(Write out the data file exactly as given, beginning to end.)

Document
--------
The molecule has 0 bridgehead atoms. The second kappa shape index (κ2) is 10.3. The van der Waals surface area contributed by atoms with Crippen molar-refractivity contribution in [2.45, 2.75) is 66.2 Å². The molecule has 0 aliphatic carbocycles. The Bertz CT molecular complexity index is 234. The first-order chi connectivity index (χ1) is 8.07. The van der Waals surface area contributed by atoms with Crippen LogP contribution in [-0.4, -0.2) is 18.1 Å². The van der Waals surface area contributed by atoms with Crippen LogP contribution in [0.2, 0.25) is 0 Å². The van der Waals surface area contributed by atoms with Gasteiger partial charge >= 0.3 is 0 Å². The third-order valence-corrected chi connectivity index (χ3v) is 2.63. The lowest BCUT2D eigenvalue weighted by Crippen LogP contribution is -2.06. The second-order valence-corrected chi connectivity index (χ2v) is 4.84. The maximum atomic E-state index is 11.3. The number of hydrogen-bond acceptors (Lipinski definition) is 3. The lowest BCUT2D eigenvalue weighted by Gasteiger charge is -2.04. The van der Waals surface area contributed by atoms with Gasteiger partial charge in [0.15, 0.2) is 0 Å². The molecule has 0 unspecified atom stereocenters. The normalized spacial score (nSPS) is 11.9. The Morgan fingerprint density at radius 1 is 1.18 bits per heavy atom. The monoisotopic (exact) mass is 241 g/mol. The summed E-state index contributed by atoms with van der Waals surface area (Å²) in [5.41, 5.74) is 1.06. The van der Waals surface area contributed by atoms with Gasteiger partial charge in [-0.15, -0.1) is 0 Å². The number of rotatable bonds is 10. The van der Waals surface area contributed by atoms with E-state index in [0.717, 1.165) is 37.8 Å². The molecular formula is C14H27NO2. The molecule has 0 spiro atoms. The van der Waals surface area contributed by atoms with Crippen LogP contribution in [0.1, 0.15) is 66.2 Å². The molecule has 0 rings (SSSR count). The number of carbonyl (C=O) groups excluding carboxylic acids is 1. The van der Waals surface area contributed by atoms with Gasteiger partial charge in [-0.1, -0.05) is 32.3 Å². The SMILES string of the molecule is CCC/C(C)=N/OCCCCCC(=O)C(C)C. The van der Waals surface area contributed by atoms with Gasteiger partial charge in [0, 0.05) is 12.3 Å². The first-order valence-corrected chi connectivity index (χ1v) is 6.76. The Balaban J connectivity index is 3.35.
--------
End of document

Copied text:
The molecule has 0 bridgehead atoms. The second kappa shape index (κ2) is 10.3. The van der Waals surface area contributed by atoms with Crippen molar-refractivity contribution in [2.45, 2.75) is 66.2 Å². The molecule has 0 aliphatic carbocycles. The Bertz CT molecular complexity index is 234. The first-order chi connectivity index (χ1) is 8.07. The van der Waals surface area contributed by atoms with Crippen LogP contribution in [-0.4, -0.2) is 18.1 Å². The van der Waals surface area contributed by atoms with Crippen LogP contribution in [0.2, 0.25) is 0 Å². The van der Waals surface area contributed by atoms with Gasteiger partial charge >= 0.3 is 0 Å². The third-order valence-corrected chi connectivity index (χ3v) is 2.63. The lowest BCUT2D eigenvalue weighted by Crippen LogP contribution is -2.06. The second-order valence-corrected chi connectivity index (χ2v) is 4.84. The maximum atomic E-state index is 11.3. The number of hydrogen-bond acceptors (Lipinski definition) is 3. The lowest BCUT2D eigenvalue weighted by Gasteiger charge is -2.04. The van der Waals surface area contributed by atoms with Gasteiger partial charge in [0.15, 0.2) is 0 Å². The molecule has 0 unspecified atom stereocenters. The normalized spacial score (nSPS) is 11.9. The Morgan fingerprint density at radius 1 is 1.18 bits per heavy atom. The monoisotopic (exact) mass is 241 g/mol. The summed E-state index contributed by atoms with van der Waals surface area (Å²) in [5.41, 5.74) is 1.06. The van der Waals surface area contributed by atoms with Gasteiger partial charge in [-0.15, -0.1) is 0 Å². The number of rotatable bonds is 10. The van der Waals surface area contributed by atoms with E-state index in [0.717, 1.165) is 37.8 Å². The molecular formula is C14H27NO2. The molecule has 0 spiro atoms. The van der Waals surface area contributed by atoms with Crippen LogP contribution in [0.1, 0.15) is 66.2 Å². The molecule has 0 rings (SSSR count). The number of carbonyl (C=O) groups excluding carboxylic acids is 1. The van der Waals surface area contributed by atoms with Gasteiger partial charge in [-0.1, -0.05) is 32.3 Å². The SMILES string of the molecule is CCC/C(C)=N/OCCCCCC(=O)C(C)C. The van der Waals surface area contributed by atoms with Gasteiger partial charge in [0, 0.05) is 12.3 Å². The first-order valence-corrected chi connectivity index (χ1v) is 6.76. The Balaban J connectivity index is 3.35.